Research output: Contribution to journalReview articleResearchpeer-review

TY - JOUR

T1 - Risk of bias reporting in the recent animal focal cerebral ischaemia literature

AU - Bahor, Zsanett

AU - Liao, Jing

AU - Macleod, Malcolm R.

AU - Bannach-Brown, Alexandra

AU - McCann, Sarah K.

AU - Wever, Kimberley E.

AU - Thomas, James

AU - Ottavi, Thomas

AU - Howells, David W.

AU - Rice, Andrew

AU - Ananiadou, Sophia

AU - Sena, Emily

PY - 2017/10/15

Y1 - 2017/10/15

N2 - Background: Findings from in vivo research may be less reliable where studies do not report measures to reduce risks of bias. The experimental stroke community has been at the forefront of implementing changes to improve reporting, but it is not known whether these efforts are associated with continuous improvements. Our aims here were firstly to validate an automated tool to assess risks of bias in published works, and secondly to assess the reporting of measures taken to reduce the risk of bias within recent literature for two experimental models of stroke. Methods: We developed and used text analytic approaches to automatically ascertain reporting of measures to reduce risk of bias from full-text articles describing animal experiments inducing middle cerebral artery occlusion (MCAO) or modelling lacunar stroke. Results: Compared with previous assessments, there were improvements in the reporting of measures taken to reduce risks of bias in the MCAO literature but not in the lacunar stroke literature. Accuracy of automated annotation of risk of bias in theMCAO literature was 86% (randomization), 94% (blinding) and 100% (sample size calculation); and in the lacunar stroke literature accuracy was 67% (randomization), 91% (blinding) and 96% (sample size calculation). Discussion: There remains substantial opportunity for improvement in the reporting of animal research modelling stroke, particularly in the lacunar stroke literature. Further, automated tools perform sufficiently well to identify whether studies report blinded assessment of outcome, but improvements are required in the tools to ascertain whether randomization and a sample size calculation were reported.

AB - Background: Findings from in vivo research may be less reliable where studies do not report measures to reduce risks of bias. The experimental stroke community has been at the forefront of implementing changes to improve reporting, but it is not known whether these efforts are associated with continuous improvements. Our aims here were firstly to validate an automated tool to assess risks of bias in published works, and secondly to assess the reporting of measures taken to reduce the risk of bias within recent literature for two experimental models of stroke. Methods: We developed and used text analytic approaches to automatically ascertain reporting of measures to reduce risk of bias from full-text articles describing animal experiments inducing middle cerebral artery occlusion (MCAO) or modelling lacunar stroke. Results: Compared with previous assessments, there were improvements in the reporting of measures taken to reduce risks of bias in the MCAO literature but not in the lacunar stroke literature. Accuracy of automated annotation of risk of bias in theMCAO literature was 86% (randomization), 94% (blinding) and 100% (sample size calculation); and in the lacunar stroke literature accuracy was 67% (randomization), 91% (blinding) and 96% (sample size calculation). Discussion: There remains substantial opportunity for improvement in the reporting of animal research modelling stroke, particularly in the lacunar stroke literature. Further, automated tools perform sufficiently well to identify whether studies report blinded assessment of outcome, but improvements are required in the tools to ascertain whether randomization and a sample size calculation were reported.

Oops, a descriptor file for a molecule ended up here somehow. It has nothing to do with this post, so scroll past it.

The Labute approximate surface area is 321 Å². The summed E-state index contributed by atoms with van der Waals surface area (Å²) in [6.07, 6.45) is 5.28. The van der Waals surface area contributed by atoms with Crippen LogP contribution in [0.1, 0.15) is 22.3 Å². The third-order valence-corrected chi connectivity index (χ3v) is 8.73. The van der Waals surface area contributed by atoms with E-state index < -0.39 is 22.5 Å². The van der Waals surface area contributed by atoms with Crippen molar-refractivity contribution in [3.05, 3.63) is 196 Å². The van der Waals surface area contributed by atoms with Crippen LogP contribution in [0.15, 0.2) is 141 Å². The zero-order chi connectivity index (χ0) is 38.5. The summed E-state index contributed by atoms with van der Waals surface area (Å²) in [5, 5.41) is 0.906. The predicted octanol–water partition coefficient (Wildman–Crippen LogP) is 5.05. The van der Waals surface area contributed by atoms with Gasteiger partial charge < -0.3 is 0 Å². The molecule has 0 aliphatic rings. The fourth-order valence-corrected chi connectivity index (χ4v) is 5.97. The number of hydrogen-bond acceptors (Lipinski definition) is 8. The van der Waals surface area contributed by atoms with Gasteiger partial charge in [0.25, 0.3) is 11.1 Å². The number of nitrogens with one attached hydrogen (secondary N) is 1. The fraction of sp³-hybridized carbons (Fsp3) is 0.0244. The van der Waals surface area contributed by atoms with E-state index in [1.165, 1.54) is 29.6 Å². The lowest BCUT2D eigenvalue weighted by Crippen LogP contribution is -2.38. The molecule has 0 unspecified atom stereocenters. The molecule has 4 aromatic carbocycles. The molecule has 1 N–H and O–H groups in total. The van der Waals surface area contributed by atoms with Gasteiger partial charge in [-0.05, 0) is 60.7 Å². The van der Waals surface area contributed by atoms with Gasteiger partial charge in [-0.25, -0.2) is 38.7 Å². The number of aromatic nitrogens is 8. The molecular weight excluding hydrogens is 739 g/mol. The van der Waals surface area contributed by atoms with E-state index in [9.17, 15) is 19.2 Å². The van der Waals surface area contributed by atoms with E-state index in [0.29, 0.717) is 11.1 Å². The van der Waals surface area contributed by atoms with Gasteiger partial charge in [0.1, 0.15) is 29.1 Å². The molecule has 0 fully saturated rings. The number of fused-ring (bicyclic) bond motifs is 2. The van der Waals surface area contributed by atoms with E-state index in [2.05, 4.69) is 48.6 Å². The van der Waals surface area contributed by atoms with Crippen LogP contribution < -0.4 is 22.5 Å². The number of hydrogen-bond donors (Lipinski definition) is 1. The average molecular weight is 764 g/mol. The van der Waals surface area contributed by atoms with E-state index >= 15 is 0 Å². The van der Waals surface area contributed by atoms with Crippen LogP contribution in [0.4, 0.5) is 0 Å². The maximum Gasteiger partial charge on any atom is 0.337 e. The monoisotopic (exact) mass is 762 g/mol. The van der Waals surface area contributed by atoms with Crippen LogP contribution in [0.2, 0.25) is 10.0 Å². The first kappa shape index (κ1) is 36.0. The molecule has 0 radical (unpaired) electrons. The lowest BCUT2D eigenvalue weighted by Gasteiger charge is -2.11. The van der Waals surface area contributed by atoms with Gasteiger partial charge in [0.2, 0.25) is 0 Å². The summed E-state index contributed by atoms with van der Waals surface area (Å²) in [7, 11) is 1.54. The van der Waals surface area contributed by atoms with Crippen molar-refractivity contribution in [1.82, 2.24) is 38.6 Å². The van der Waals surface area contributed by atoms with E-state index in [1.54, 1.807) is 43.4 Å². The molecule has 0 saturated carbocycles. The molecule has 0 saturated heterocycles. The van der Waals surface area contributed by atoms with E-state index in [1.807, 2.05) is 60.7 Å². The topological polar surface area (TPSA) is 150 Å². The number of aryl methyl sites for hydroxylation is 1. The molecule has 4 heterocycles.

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U2 - 10.1042/CS20160722

DO - 10.1042/CS20160722

M3 - Review article

VL - 131

SP - 2525

EP - 2532

JO - Clinical Science and Molecular Medicine

JF - Clinical Science and Molecular Medicine

SN - 0143-5221

IS - 20

ER -